This freshwater lake was formed when a large volcano erupted over 17,000 years ago, leaving a crater that was formed then filled with rainwater. At 730 meters above sea level, there are no streams or springs that feed into the lake, but one small creek that flows out during the wet season. We also walked through the Lake Barrine Tea House Restaurant, and it looked like a lovely place to enjoy tea.
Stopping through Yungaburra village, we learned it is a haven for wildlife, including the platypus, tree-kangaroo, wallabies, and many species of birds. We took a drive around Lake Tinaroo, and headed to the Curtain Fig National Park. With traditional aboriginal owners, this national park is part of their country, so naturally it is a place to be respected. The park protects endangered mabi forest and a large fig tree, in fact one of the largest recorded in the world. Technically known as the species ficus virens of the strangler fig, this tree’s aerial roots drop 15 meters to the forest floor forming a curtain-like appearance, hence the name curtain fig. Esentially they grow by germinating on top of another tree and trying to grow roots into the ground, then grow more, until the hosting tree is killed and it can grow independently. These trees are considered epiphytes, which feed from the ground, as opposed to parasitic plants, which feeds from the sap of host plant. This protected tree in specific has overtaken four other trees in its time.
Curtain Fig Tree
Millaa Millaa Falls
This was one of my favorite stops of the day, as I have recently discovered I am slightly obsessed with waterfalls. “Millaa millaa” is an aboriginal phrase meaning “plenty of water or waterfall.” This particular fall is known casually as the most photographed waterfall in Australia, with a suitable swimming pool at it’s base. Unlike most of the rock pools I’ve encountered, this one was quite flat, and although it was a bit too cold to try out, it looked like a lovely place to go for a swim.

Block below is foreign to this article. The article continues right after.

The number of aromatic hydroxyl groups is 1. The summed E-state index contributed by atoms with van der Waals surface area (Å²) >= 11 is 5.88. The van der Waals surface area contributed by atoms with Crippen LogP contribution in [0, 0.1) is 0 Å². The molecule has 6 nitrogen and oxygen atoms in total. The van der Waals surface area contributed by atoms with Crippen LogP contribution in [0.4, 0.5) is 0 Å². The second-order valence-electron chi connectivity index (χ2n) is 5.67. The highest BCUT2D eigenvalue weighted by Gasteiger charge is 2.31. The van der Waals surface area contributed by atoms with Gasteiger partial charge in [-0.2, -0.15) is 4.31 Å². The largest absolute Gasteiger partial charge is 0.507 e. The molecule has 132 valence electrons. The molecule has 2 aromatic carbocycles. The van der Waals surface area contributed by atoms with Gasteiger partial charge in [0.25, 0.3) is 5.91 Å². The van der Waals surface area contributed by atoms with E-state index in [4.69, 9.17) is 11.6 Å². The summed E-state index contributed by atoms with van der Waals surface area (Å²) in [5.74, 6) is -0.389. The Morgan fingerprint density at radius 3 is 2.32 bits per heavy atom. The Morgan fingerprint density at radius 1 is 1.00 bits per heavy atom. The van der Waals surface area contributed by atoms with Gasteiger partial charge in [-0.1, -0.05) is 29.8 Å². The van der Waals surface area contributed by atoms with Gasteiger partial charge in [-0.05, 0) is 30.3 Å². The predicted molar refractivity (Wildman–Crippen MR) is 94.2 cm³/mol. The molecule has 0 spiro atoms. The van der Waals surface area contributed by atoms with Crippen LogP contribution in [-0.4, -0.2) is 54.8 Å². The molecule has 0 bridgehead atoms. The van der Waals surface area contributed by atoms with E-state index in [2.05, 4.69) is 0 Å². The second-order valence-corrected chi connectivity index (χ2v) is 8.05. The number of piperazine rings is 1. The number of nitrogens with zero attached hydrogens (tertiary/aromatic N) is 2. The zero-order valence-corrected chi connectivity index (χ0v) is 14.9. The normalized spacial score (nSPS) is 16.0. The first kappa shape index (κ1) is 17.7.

Millaa Millaa Falls
Our next stop took us to Crawfords Lookout in Mamu Valley. It was still a little foggy, but we could still see the view of the North Johnstone River Gorge.
This tiered cascade waterfall is a natural beauty, and also danger. At 192 meters above sea level, it is impossible to see the top of the waterfall when standing below. It is also impossible to tell what rainfall activity is happening above, and essentially the basin at the top fills and fills with water until it hits a tipping point, then spills of the edge all at once, flash flooding the rock pools below. Although a fantastic swimming area at first glance, it can also become a nightmare in an instant. A great place to visit though!
Our second last stop of the day was the Boulders at Babinda Creek. As compared to above, this lake-like area is perfectly suitable for swimming. The creek is lined with huge boulders, which help to give it its name, but also have aboriginal significance. According to local legend, the boulders are guarded by the spirit of a beautiful girl named Oolana, and you can still hear her calls for her lost lover.
We ended the day with an hour-long crocodile cruise through the Mulgrave River, although the unfortunate weather made it not super successful. We learned above the lives of crocodiles, and explored an area with beautifully reflective waters. Overall, it was a lot of driving through the countryside, but a great day of sightseeing South of Cairns!
Mulgrave River reflections